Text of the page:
Life Without Hope?

The question, because it is a question, came to mind when I was mulling over some reader comments about a character, and trying to suss out motivations and what drove him. Something motivates him, otherwise he’d be dead twice over. But I’m not sure he knows, which makes character development tricky. What is his reason for living? Well, his faith takes a dim view of suicide unless it is for very, very specific reasons, but “you’re not allowed to kill yourself” doesn’t fit his personality, at least not at the moment.

Pig-headed determination can be a heck of a motivator, especially when linked with, “I’ll show him/them!” People who live decades after doctors told them to go home and die, military personnel and other warriors who survive terrible odds out of pure spite (often tied in with getting even, or avenging someone else.) Those are both examples, as are the people who keep going out of duty. I’ve met one person like that, and she was . . . different. She could not let herself die, or even step back and rest, until she got four children raised and out into the world on their own feet. They were not her children, but she’d promised to take care of them no matter what, and so she was. As far as I could tell, she wasn’t a believer in any religion. it didn’t matter. She’d given her word, and had taken up the duty, and was raising the children as best she could. I was in awe, and somewhat uncomfortable. I suspect that when the last child became independent, she would follow her late husband and other family members to the grave.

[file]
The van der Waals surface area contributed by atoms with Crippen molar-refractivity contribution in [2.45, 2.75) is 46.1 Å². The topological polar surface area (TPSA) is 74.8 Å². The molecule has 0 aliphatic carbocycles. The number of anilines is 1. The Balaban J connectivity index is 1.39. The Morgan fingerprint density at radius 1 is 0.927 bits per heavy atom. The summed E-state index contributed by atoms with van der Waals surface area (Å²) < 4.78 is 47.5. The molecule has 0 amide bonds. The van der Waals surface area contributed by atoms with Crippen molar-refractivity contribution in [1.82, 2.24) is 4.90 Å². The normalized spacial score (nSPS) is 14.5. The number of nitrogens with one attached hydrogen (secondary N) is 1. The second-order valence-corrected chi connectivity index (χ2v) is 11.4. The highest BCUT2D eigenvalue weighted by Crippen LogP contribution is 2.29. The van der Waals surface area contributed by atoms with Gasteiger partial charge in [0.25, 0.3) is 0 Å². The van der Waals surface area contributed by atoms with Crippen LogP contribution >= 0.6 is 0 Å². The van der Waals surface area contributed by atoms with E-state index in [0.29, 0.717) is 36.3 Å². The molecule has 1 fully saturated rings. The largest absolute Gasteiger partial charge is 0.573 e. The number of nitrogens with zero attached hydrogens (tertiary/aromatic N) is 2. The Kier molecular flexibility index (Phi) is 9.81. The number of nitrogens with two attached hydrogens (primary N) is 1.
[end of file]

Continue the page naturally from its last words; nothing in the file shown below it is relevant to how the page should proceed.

This character, though . . . duty fits, duties that he’s been assigned by his culture, and those he’s taken upon himself. He has faith, strong faith, but that’s not his only motivator, nor will it keep him going through the years. He’s not called to be clergy. He lacks hope, other than hope for a better life in the next world. He plans for survival, but it’s just that – survival. Nothing more, not where he will be in X years, not looking for a wife or making close friends.